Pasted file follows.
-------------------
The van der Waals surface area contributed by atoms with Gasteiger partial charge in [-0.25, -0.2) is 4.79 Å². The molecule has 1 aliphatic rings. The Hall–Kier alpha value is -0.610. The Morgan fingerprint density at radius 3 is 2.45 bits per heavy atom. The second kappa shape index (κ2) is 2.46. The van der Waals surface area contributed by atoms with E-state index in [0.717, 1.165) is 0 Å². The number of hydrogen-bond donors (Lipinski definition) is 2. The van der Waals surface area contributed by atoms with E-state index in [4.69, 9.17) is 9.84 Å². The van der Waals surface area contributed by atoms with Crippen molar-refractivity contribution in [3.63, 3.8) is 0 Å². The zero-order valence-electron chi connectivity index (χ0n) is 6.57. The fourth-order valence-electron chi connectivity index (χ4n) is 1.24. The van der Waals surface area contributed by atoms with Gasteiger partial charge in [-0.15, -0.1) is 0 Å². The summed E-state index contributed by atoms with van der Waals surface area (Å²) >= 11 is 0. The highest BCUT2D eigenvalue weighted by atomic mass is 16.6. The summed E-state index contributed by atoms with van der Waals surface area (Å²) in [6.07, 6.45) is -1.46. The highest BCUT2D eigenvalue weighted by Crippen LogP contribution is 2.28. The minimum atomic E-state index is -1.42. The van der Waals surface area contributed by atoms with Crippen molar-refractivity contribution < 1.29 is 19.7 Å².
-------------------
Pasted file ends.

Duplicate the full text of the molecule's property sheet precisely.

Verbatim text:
The van der Waals surface area contributed by atoms with Gasteiger partial charge in [-0.25, -0.2) is 4.79 Å². The molecule has 1 aliphatic rings. The Hall–Kier alpha value is -0.610. The Morgan fingerprint density at radius 3 is 2.45 bits per heavy atom. The second kappa shape index (κ2) is 2.46. The van der Waals surface area contributed by atoms with E-state index in [0.717, 1.165) is 0 Å². The number of hydrogen-bond donors (Lipinski definition) is 2. The van der Waals surface area contributed by atoms with E-state index in [4.69, 9.17) is 9.84 Å². The van der Waals surface area contributed by atoms with Crippen molar-refractivity contribution in [3.63, 3.8) is 0 Å². The zero-order valence-electron chi connectivity index (χ0n) is 6.57. The fourth-order valence-electron chi connectivity index (χ4n) is 1.24. The van der Waals surface area contributed by atoms with Gasteiger partial charge in [-0.15, -0.1) is 0 Å². The summed E-state index contributed by atoms with van der Waals surface area (Å²) >= 11 is 0. The highest BCUT2D eigenvalue weighted by atomic mass is 16.6. The summed E-state index contributed by atoms with van der Waals surface area (Å²) in [6.07, 6.45) is -1.46. The highest BCUT2D eigenvalue weighted by Crippen LogP contribution is 2.28. The minimum atomic E-state index is -1.42. The van der Waals surface area contributed by atoms with Crippen molar-refractivity contribution < 1.29 is 19.7 Å².